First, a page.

History and Historiography

The Russian Rothschilds

A new biography of the Gunzburgs reminds us that not all Russian Jews were persecuted revolutionaries

by Joshua Meyers

In history our eye is often drawn to the “normal,” the experience of the many whose importance requires no justification. Yet there is value to the exceptions, those cases that force us to reconsider our assumptions. Most Jews in Russia were poor and marginalized, yet some were wealthy beyond measure and deeply connected to elites that constituted the center of the Russian Empire. Most Jews found deliverance during the Russian Civil War at the hands of the Red Army, which—though guilty for a number of pogroms of its own—saw anti-Semitic violence as wrong, as an evil to be defeated. Yet there were some who found their cause in the arms of their enemies, a cause worth dying for where most Jews saw a cause worth dying to defeat. John Stuart Mill once wrote that, in history, the danger is not in mistaking fact for fiction, but mistaking part of the truth for all of it. As Lorraine de Meaux reminds us in her book The Gunzburgs: A Family Biography, Russian Jewry was large; though it had its poverty and desperation, it had wealth and elegance as well.

A historian of Russia who has worked on Russian cultural and intellectual history, de Meaux brings us the story of a Russian Jewish family exceptional in nearly every way. Rich, acculturated, and politically connected, it defied stereotypes over the course of its time in Russia, embodying one of the most remarkable—and unusual—experiences of Russian Jewry. When we first find the family in the Bavarian town of Günzburg (from which the family took their name), it had already established itself as one of wealth and acumen, well represented among both the rabbinate and parnasim (wealthy) who dominated Jewish life in the medieval and early modern eras. As the family moved through Swabia to Poland, Vilna, and Vitebsk, they established themselves as part of the Jewish elite in the Pale of Settlement.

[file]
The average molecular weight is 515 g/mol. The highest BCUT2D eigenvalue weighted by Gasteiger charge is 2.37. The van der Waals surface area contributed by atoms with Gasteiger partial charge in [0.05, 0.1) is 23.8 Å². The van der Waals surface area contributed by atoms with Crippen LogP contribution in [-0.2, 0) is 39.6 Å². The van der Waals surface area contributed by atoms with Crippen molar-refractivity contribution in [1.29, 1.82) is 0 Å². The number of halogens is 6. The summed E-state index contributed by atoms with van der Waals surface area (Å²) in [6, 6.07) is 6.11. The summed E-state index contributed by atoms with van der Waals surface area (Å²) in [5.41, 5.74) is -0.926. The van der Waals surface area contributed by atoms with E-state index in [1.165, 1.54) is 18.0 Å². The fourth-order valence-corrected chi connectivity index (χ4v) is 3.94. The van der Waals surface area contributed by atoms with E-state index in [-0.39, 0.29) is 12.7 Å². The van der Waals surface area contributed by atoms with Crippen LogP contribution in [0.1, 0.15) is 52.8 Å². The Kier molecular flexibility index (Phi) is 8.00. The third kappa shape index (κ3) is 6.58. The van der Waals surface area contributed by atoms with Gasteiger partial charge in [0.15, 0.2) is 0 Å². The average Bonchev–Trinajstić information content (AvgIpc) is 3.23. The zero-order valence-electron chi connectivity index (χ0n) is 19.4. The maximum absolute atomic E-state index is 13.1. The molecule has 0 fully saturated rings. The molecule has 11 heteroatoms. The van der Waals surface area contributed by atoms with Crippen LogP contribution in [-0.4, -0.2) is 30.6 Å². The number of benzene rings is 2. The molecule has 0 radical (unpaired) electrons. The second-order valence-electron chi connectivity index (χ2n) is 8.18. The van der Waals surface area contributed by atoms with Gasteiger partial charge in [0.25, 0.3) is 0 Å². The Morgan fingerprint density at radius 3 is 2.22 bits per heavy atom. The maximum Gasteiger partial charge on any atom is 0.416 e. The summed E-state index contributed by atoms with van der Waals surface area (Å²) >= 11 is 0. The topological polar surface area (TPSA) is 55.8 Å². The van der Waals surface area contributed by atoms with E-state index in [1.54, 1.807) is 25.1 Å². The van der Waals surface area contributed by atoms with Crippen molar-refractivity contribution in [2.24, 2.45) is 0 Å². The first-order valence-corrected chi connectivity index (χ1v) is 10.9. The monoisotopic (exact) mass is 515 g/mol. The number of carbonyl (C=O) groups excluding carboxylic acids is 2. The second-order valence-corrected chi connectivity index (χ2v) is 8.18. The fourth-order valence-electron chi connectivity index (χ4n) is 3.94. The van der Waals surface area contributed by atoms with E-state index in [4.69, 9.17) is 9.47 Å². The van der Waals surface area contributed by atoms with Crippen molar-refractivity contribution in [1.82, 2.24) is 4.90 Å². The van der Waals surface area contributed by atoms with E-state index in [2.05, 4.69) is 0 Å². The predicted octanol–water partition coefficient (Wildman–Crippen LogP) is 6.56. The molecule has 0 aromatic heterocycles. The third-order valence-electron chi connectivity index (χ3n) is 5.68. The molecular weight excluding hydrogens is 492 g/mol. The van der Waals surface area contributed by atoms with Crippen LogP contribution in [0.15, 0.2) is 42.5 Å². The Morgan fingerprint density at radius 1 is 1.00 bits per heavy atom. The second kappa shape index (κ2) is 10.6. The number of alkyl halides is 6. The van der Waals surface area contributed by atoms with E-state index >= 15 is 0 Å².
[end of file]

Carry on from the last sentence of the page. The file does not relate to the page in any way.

It was in Kamenets-Podolsk, a city in western Ukraine, that the family’s ascent truly began. There in 1849, the family patriarch Joseph Efzel purchased a concession from the state monopoly to produce and sell alcoholic beverages in southern Ukraine and Crimea. In normal times this was a lucrative business, and Joseph Efzel was good at it. Choosing to produce beer and mead over vodka (which sold for a higher price, but was also more expensive to produce), he brought in record profits, overcoming the low margins with massive market share.


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